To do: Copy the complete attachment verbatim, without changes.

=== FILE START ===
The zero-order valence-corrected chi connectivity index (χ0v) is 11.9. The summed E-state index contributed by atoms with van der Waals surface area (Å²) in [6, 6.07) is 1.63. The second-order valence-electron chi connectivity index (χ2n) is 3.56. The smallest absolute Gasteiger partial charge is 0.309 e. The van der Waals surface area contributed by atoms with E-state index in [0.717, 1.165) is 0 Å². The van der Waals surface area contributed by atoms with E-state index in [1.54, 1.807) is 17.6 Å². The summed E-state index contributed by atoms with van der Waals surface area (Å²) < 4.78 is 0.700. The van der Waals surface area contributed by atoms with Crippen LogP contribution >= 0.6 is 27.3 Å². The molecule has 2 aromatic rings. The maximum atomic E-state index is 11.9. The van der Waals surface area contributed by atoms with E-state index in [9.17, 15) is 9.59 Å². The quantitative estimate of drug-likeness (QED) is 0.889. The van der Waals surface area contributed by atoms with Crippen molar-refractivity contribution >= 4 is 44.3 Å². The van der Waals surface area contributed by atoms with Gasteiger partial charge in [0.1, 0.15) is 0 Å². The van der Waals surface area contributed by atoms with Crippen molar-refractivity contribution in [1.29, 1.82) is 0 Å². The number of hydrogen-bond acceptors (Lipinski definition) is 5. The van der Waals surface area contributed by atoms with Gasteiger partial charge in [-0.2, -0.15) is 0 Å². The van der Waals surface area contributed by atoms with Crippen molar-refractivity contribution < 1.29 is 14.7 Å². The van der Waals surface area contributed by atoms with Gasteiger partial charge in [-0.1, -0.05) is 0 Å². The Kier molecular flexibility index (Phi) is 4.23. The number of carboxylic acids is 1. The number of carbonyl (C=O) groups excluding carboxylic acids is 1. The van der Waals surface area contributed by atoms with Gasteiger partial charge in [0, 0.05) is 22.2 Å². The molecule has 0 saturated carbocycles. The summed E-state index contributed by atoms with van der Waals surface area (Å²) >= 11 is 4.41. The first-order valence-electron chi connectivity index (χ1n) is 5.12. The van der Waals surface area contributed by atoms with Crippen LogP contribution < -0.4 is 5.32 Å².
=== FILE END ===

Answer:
The zero-order valence-corrected chi connectivity index (χ0v) is 11.9. The summed E-state index contributed by atoms with van der Waals surface area (Å²) in [6, 6.07) is 1.63. The second-order valence-electron chi connectivity index (χ2n) is 3.56. The smallest absolute Gasteiger partial charge is 0.309 e. The van der Waals surface area contributed by atoms with E-state index in [0.717, 1.165) is 0 Å². The van der Waals surface area contributed by atoms with E-state index in [1.54, 1.807) is 17.6 Å². The summed E-state index contributed by atoms with van der Waals surface area (Å²) < 4.78 is 0.700. The van der Waals surface area contributed by atoms with Crippen LogP contribution >= 0.6 is 27.3 Å². The molecule has 2 aromatic rings. The maximum atomic E-state index is 11.9. The van der Waals surface area contributed by atoms with E-state index in [9.17, 15) is 9.59 Å². The quantitative estimate of drug-likeness (QED) is 0.889. The van der Waals surface area contributed by atoms with Crippen molar-refractivity contribution >= 4 is 44.3 Å². The van der Waals surface area contributed by atoms with Gasteiger partial charge in [0.1, 0.15) is 0 Å². The van der Waals surface area contributed by atoms with Crippen molar-refractivity contribution in [1.29, 1.82) is 0 Å². The number of hydrogen-bond acceptors (Lipinski definition) is 5. The van der Waals surface area contributed by atoms with Gasteiger partial charge in [-0.2, -0.15) is 0 Å². The van der Waals surface area contributed by atoms with Crippen molar-refractivity contribution < 1.29 is 14.7 Å². The van der Waals surface area contributed by atoms with Gasteiger partial charge in [-0.1, -0.05) is 0 Å². The Kier molecular flexibility index (Phi) is 4.23. The number of carboxylic acids is 1. The number of carbonyl (C=O) groups excluding carboxylic acids is 1. The van der Waals surface area contributed by atoms with Gasteiger partial charge in [0, 0.05) is 22.2 Å². The molecule has 0 saturated carbocycles. The summed E-state index contributed by atoms with van der Waals surface area (Å²) >= 11 is 4.41. The first-order valence-electron chi connectivity index (χ1n) is 5.12. The van der Waals surface area contributed by atoms with Crippen LogP contribution < -0.4 is 5.32 Å².